It might be easy to miss workers who are fighting an internal battle. When addressing mental health within your workplace, consider:

  • 80%

    of workers said workplace stress affects their relationships both inside and outside of work⁴

  • 66%

    of employees hide their mental health condition from co-workers⁵

  • ONLY 38%

    of workers who are aware of the mental health services offered by their company would feel comfortable using them⁶

The price of an unhealthy workplace

The cost of an unhealthy workplace is multilayered, so your approach needs to be multilayered as well. Strategies should encompass both individual employee health (workforce) as well as psychological safety in the work environment (workplace). Employers don’t just lose money because of sick days and lost productivity; employees will also leave a company with an unhealthy culture, which adds to turnover costs.

Plus, mental health issues contribute indirectly to business health because they compound the impact of chronic medical health issues (e.g. cardiovascular disease or diabetes), increase the risk of acute medical costs, undermine the rehabilitation of disabling injuries and illnesses (e.g. longer disability and FMLA leaves), and increase risks for occupational injury/ illness (i.e. worker’s comp costs). Other risks include:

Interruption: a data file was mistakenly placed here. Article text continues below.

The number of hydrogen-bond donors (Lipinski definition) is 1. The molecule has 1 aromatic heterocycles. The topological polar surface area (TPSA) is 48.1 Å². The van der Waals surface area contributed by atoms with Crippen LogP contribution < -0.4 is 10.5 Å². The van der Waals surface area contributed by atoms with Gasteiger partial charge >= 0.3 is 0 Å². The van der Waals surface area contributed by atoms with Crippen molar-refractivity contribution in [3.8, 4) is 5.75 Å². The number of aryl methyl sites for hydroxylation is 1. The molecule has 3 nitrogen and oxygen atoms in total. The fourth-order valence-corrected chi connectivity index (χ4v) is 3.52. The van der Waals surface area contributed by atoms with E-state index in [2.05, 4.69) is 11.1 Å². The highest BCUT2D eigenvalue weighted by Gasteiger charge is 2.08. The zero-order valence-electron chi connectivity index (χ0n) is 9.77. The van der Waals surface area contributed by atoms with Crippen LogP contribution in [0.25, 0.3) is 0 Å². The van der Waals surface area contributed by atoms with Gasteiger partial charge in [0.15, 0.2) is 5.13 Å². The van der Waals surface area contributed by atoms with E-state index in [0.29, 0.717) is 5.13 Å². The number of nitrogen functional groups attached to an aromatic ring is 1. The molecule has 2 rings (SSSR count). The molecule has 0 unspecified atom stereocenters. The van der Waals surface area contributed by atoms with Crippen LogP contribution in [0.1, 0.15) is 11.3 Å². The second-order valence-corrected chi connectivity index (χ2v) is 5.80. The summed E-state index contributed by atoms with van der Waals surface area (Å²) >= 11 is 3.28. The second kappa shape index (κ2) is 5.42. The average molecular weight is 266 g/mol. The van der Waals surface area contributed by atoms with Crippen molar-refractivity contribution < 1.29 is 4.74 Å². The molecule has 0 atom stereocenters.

• 1

    Retention: According to the APA Work and Well-Being Survey, employees who are stressed out at work are three times as likely to consider changing jobs.⁷

  • 2

    Lost productivity and absenteeism: The National Council on Alcoholism and Drug Dependence estimates that substance abuse costs U.S. employers an estimated $81 billion every year in lost productivity and absenteeism. Workers with a substance use disorder miss two more weeks of work per year because of illness or injury.⁸